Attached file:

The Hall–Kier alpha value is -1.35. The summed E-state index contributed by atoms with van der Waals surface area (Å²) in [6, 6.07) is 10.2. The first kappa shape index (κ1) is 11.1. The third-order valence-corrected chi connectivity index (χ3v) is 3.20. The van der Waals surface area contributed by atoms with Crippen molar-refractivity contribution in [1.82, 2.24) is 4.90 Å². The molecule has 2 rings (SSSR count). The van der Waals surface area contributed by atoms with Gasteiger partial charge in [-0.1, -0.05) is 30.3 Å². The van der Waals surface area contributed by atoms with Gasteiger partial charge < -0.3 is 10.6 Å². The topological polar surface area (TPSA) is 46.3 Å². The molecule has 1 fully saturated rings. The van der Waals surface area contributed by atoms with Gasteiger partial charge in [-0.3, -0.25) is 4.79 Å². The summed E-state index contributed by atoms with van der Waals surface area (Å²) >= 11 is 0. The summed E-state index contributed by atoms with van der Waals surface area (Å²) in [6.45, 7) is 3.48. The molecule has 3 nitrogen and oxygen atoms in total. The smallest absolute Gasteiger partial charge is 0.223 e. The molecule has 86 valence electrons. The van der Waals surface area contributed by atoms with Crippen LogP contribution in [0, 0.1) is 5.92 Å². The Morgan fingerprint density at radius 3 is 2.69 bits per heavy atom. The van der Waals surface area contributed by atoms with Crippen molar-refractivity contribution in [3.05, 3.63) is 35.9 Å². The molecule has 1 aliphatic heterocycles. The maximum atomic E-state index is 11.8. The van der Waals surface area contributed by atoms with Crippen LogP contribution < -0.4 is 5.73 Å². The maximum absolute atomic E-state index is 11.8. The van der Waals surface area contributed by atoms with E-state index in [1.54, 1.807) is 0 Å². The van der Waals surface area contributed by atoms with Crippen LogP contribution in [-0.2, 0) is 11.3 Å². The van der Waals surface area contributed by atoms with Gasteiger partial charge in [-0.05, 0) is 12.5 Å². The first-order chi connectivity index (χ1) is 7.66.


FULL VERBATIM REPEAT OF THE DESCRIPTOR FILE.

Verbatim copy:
The Hall–Kier alpha value is -1.35. The summed E-state index contributed by atoms with van der Waals surface area (Å²) in [6, 6.07) is 10.2. The first kappa shape index (κ1) is 11.1. The third-order valence-corrected chi connectivity index (χ3v) is 3.20. The van der Waals surface area contributed by atoms with Crippen molar-refractivity contribution in [1.82, 2.24) is 4.90 Å². The molecule has 2 rings (SSSR count). The van der Waals surface area contributed by atoms with Gasteiger partial charge in [-0.1, -0.05) is 30.3 Å². The van der Waals surface area contributed by atoms with Gasteiger partial charge < -0.3 is 10.6 Å². The topological polar surface area (TPSA) is 46.3 Å². The molecule has 1 fully saturated rings. The van der Waals surface area contributed by atoms with Gasteiger partial charge in [-0.3, -0.25) is 4.79 Å². The summed E-state index contributed by atoms with van der Waals surface area (Å²) >= 11 is 0. The summed E-state index contributed by atoms with van der Waals surface area (Å²) in [6.45, 7) is 3.48. The molecule has 3 nitrogen and oxygen atoms in total. The smallest absolute Gasteiger partial charge is 0.223 e. The molecule has 86 valence electrons. The van der Waals surface area contributed by atoms with Crippen LogP contribution in [0, 0.1) is 5.92 Å². The Morgan fingerprint density at radius 3 is 2.69 bits per heavy atom. The van der Waals surface area contributed by atoms with Crippen molar-refractivity contribution in [3.05, 3.63) is 35.9 Å². The molecule has 1 aliphatic heterocycles. The maximum atomic E-state index is 11.8. The van der Waals surface area contributed by atoms with Crippen LogP contribution < -0.4 is 5.73 Å². The maximum absolute atomic E-state index is 11.8. The van der Waals surface area contributed by atoms with E-state index in [1.54, 1.807) is 0 Å². The van der Waals surface area contributed by atoms with Crippen LogP contribution in [-0.2, 0) is 11.3 Å². The van der Waals surface area contributed by atoms with Gasteiger partial charge in [-0.05, 0) is 12.5 Å². The first-order chi connectivity index (χ1) is 7.66.